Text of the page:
Moreover, some of the RAL will flow to the UK, as will some of the pensions, although there is no easy way to quantify either flow. However, because the UK is a substantial net contributor to the EU budget, these return flows will only mitigate the gross cost, leaving a bill still of the order of €40 billion.
The UK could also claim a share of the EU’s physical assets (notably, buildings and equipment) and any net financial assets, in effect asking to be bought out of its share of the EU’s equity capital. As a new analysis from Bruegel shows, EU assets are as high as €154 billion, suggesting a UK share could be some €20 billion, although the authors express doubts about some of the components of their figures. Clearly, the UK paid towards any such assets over the period since 1973, but it may be trickier to secure agreement that the ‘divorcing partner’ is entitled to a share of them.
New members joining the EU do not have to put in money to buy a share of the EU’s assets, which could justify not paying out to a departing member. New member states are, however, expected to subscribe capital to the European Investment Bank (EIB), implying one area where there may be a case.
However, the amount of EIB capital actually paid up is only a small proportion of the notional figure in the EIB accounts and there would be uncertainty about how much would have to be retained by the EIB to guarantee its loans (a proportion of which are to the UK).
Negotiations are invariably difficult when money is at stake: witness successive bust-ups around the EU budget. Nevertheless, there should be some scope for cutting the bill, although it would be prudent to acknowledge that the €60 billion gross figure is far from fanciful. What then happens if the gap between what the EU seeks and the UK offers cannot be bridged?
The nuclear option is to refuse to pay and just leave the EU, a stance likely to poison the atmosphere around other dimensions of the negotiations, leading to a ‘hostile’ (as opposed to ‘hard’) Brexit. The EU could take legal action against the UK, but it is far from obvious which court would hear the case, bearing in mind that in those circumstances the writ of the European Court of Justice would no longer apply to the UK.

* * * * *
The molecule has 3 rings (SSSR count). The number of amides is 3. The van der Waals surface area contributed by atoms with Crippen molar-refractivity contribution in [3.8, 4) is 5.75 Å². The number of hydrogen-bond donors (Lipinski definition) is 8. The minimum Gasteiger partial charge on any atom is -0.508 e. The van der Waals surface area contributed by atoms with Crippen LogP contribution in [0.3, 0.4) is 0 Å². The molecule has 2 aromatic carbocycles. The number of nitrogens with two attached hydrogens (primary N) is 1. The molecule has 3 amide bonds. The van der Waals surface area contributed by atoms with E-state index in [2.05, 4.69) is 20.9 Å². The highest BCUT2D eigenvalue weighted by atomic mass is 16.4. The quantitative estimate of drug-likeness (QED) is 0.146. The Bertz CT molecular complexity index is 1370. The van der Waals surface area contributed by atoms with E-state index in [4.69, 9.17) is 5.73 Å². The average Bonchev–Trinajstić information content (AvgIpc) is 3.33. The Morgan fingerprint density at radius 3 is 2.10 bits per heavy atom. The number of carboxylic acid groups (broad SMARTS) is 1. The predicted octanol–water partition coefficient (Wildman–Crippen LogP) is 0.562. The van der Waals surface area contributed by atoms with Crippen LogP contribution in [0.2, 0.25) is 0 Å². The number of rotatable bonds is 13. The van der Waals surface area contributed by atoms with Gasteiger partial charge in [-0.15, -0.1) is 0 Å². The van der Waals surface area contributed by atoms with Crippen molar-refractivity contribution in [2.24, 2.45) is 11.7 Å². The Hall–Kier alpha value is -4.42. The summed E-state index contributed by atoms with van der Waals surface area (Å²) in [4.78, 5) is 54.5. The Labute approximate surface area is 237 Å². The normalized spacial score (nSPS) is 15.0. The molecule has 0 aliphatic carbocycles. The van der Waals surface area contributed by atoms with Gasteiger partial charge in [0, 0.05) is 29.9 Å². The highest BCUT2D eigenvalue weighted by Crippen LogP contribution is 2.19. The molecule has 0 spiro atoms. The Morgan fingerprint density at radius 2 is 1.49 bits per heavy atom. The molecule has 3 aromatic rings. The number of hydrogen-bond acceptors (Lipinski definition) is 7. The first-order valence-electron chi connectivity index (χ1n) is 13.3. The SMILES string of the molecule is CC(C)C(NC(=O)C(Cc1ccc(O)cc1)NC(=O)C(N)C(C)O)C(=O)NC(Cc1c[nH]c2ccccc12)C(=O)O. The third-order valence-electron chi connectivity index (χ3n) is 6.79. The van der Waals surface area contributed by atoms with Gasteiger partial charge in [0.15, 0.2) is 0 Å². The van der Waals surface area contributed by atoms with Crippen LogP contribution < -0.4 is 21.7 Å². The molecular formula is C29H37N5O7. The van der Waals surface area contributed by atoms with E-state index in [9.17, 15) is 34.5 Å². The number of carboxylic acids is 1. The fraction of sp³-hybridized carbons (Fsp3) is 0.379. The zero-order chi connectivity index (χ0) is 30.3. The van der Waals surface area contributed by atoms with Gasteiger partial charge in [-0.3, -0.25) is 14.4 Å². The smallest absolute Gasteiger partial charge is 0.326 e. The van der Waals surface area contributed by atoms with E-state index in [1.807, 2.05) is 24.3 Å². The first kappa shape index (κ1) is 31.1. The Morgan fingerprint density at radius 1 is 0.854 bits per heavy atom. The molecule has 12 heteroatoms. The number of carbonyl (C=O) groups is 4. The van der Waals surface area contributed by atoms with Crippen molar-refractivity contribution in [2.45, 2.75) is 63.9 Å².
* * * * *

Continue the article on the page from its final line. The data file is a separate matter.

A less inflammatory option would be some form of transition allowing the UK to sever its budgetary links with the EU over a three to five year period. A transitional period would also have domestic advantages in easing the shift away from EU funding for those supported by EU programmes for farm support, research and economic development. The government appears to be willing to maintain such support up to 2020 anyway, so that it would be straightforward to leave EU mechanisms to deal with it rather than reinventing the wheel in domestic public administration.
The sting in the tail is that the infamous £350 million a week windfall for the NHS will not be deliverable soon, and certainly not in advance of the next planned British general election in 2020, even if none of the (highly likely) indirect effects on the UK public finances materialise. Possible indirect effects would arise from any fall-off in tax revenue consequent on either a slowdown in the economy or a loss of corporate tax receipts from profitable companies which opt to relocate so as to remain part of the single market, as well as from probable administrative costs of Brexit, such as the need to restore customs posts.
As the Japanese educationalist, Shinichi Suzuki, put it, ‘love is grand, divorce is a hundred grand.’
This post represents the views of the author and not those of the Brexit blog, nor the LSE. It first appeared at The UK in a Changing Europe.